Nico Pitrelli   International School for Advanced Studies

Yurij Castelfranchi   State University of Campinas

Construction of what should have been the largest particle accelerator in the world, the Superconducting Super Collider (SSC), was abruptly interrupted in 1993. It was the biggest failure in particle physics in America in recent history. Numerous reasons were put forward to explain why the Clinton administration pulled the plug on SSC. We show in this work that public communication and the contemporary structure of technoscience were central elements in the project’s failure. By means of in depth discourse analysis in such case study, we make a preliminary map of the interesting reconfiguration that technoscience is passing through since the end of Cold War and the emergence of immaterial economy. This reconfiguration implies enhanced roles played by communication and multiplied interactions between scientists and other social actors. Comparing the strategic discourse constructed by particle physicists to ask for more money for SSC and the discourse used by biologists to legitimate the Human Genome Project, we can see some relevant differences which may have contributed for the very different fate of the two expensive and scientifically important projects. While the leaders of the HGP seemed to be conscious of the need for ample debate and public communication (with the "lay public", NGOs, policy makers, industry, etc), the physicists thought that the principal actors to communicate with were the Congress and some individual politicians. In contemporary technoscience, public communication of science and technology means something different than in the 1950s and 1960s. It means not only popularization, literacy and transmission, but also dialogue and negotiation. It means communicating not only with a "lay public" or negotiating with policy makers and lobbyists, but interacting with a complex network of actors in the civil society, discussing the meanings, the objectives, even the methods, of S&T. In contemporary technoscience, communication is a deep need, and assume deeper and more ample roles and consequences. The inability of American particle physicists to explain in clear and simple terms why so much public money was being dedicated to building an accelerator, and some wrong strategies and timings in the communication with other actors were important factors for the failure of the SSC project. An often mentioned turning point is the request to increase the budget for the project further, despite the fact it had already more than doubled since the project’s conception. Public opinion and parliamentary representatives did not truly comprehend the scientific reasons for building such a large-scale project. The idea of strategic, utilitarian research for instrumental purposes that could bring economic and public health benefits within a reasonable timeframe was rapidly capturing the attention of the decision makers. The Human Genome Project was rich with scientific purpose, but, thanks to a skilful marketing campaign overflowing with genetic information presented in an easy-to-comprehend, accessible fashion, promised also to identify genes "correlated" to social hardships such as alcoholism or deviant behaviour. It was much more appetizing than an elementary particle accelerator. Few members of Congress disputed the fact that SSC would have produced good science. But many believed it was not worth such a huge expenditure. The American particle physicists had lost the battle on the grounds of communication, intended as interaction with other scientific communities as well as with other important groups involved in negotiating project development. Though they produced arguments that were irreprehensible in scientific terms, the researchers involved in the SSC project were not able to produce a "socially robust" and "socially accountable" science, nor to stand the "enlarged peer review" process that characterises contemporary technoscience. They did not perceive that relevant decision in policy making and in the governance of science today are taken based on different inputs (not only coming from the "core set" of the experts, nor only linked to negotiation with politicians and lobbyists) and with the direct or indirect influence of multiple social actors.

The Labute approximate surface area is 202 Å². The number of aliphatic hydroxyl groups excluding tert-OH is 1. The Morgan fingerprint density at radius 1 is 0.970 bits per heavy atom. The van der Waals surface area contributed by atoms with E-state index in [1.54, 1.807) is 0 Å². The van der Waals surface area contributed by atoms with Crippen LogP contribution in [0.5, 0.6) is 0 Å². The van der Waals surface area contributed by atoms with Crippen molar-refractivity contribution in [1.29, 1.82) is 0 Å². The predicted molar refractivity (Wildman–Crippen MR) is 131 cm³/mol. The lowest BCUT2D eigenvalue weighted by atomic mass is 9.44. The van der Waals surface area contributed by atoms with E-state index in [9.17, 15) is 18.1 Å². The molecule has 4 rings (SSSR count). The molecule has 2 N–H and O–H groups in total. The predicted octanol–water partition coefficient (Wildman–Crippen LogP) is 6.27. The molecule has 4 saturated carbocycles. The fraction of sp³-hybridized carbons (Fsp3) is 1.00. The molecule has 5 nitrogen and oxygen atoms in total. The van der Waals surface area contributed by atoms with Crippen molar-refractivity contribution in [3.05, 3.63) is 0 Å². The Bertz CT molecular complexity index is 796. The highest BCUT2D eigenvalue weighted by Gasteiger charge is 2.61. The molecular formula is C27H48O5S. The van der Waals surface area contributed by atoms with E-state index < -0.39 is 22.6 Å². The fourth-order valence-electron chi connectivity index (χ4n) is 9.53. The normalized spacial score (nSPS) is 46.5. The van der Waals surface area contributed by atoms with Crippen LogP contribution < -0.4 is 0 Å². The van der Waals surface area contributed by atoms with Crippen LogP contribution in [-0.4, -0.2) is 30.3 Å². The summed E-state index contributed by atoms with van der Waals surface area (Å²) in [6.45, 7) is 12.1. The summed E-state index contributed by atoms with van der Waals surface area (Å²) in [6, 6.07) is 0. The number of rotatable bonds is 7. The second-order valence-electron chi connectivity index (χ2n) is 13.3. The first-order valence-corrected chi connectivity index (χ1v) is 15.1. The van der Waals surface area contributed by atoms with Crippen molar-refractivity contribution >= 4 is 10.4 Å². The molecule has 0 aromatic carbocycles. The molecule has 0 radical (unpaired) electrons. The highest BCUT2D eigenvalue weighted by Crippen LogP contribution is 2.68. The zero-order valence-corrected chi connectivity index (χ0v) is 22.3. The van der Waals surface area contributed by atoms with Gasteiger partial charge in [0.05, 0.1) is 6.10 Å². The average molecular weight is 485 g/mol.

A copy of the full paper has not yet been submitted.